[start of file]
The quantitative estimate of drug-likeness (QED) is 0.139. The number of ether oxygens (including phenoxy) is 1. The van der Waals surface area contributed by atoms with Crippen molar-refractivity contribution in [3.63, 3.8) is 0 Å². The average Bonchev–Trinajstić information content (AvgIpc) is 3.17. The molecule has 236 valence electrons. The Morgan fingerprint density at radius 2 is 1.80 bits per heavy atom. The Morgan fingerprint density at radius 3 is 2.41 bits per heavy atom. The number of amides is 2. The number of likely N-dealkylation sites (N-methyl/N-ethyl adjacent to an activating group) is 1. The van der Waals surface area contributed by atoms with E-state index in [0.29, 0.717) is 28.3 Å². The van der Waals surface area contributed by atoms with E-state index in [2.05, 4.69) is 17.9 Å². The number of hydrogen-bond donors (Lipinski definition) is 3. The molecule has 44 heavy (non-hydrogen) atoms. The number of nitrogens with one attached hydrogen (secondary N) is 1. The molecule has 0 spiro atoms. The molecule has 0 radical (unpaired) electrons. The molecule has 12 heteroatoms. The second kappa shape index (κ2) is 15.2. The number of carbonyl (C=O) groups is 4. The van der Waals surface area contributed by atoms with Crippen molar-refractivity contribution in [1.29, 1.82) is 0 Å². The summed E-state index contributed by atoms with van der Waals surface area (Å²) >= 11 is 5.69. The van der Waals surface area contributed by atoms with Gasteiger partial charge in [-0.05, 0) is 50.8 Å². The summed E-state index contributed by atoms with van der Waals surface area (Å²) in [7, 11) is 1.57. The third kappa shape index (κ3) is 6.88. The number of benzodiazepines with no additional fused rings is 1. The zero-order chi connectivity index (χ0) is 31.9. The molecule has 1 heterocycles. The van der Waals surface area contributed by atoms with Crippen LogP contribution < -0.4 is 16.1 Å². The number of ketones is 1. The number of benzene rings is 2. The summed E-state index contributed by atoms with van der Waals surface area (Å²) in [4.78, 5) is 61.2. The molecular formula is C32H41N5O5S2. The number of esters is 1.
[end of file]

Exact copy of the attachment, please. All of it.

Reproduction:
The quantitative estimate of drug-likeness (QED) is 0.139. The number of ether oxygens (including phenoxy) is 1. The van der Waals surface area contributed by atoms with Crippen molar-refractivity contribution in [3.63, 3.8) is 0 Å². The average Bonchev–Trinajstić information content (AvgIpc) is 3.17. The molecule has 236 valence electrons. The Morgan fingerprint density at radius 2 is 1.80 bits per heavy atom. The Morgan fingerprint density at radius 3 is 2.41 bits per heavy atom. The number of amides is 2. The number of likely N-dealkylation sites (N-methyl/N-ethyl adjacent to an activating group) is 1. The van der Waals surface area contributed by atoms with E-state index in [0.29, 0.717) is 28.3 Å². The van der Waals surface area contributed by atoms with E-state index in [2.05, 4.69) is 17.9 Å². The number of hydrogen-bond donors (Lipinski definition) is 3. The molecule has 44 heavy (non-hydrogen) atoms. The number of nitrogens with one attached hydrogen (secondary N) is 1. The molecule has 0 spiro atoms. The molecule has 0 radical (unpaired) electrons. The molecule has 12 heteroatoms. The second kappa shape index (κ2) is 15.2. The number of carbonyl (C=O) groups is 4. The van der Waals surface area contributed by atoms with Crippen molar-refractivity contribution in [1.29, 1.82) is 0 Å². The summed E-state index contributed by atoms with van der Waals surface area (Å²) >= 11 is 5.69. The van der Waals surface area contributed by atoms with Gasteiger partial charge in [-0.05, 0) is 50.8 Å². The summed E-state index contributed by atoms with van der Waals surface area (Å²) in [7, 11) is 1.57. The third kappa shape index (κ3) is 6.88. The number of benzodiazepines with no additional fused rings is 1. The zero-order chi connectivity index (χ0) is 31.9. The molecule has 1 heterocycles. The van der Waals surface area contributed by atoms with Crippen LogP contribution < -0.4 is 16.1 Å². The number of ketones is 1. The number of benzene rings is 2. The summed E-state index contributed by atoms with van der Waals surface area (Å²) in [4.78, 5) is 61.2. The molecular formula is C32H41N5O5S2. The number of esters is 1.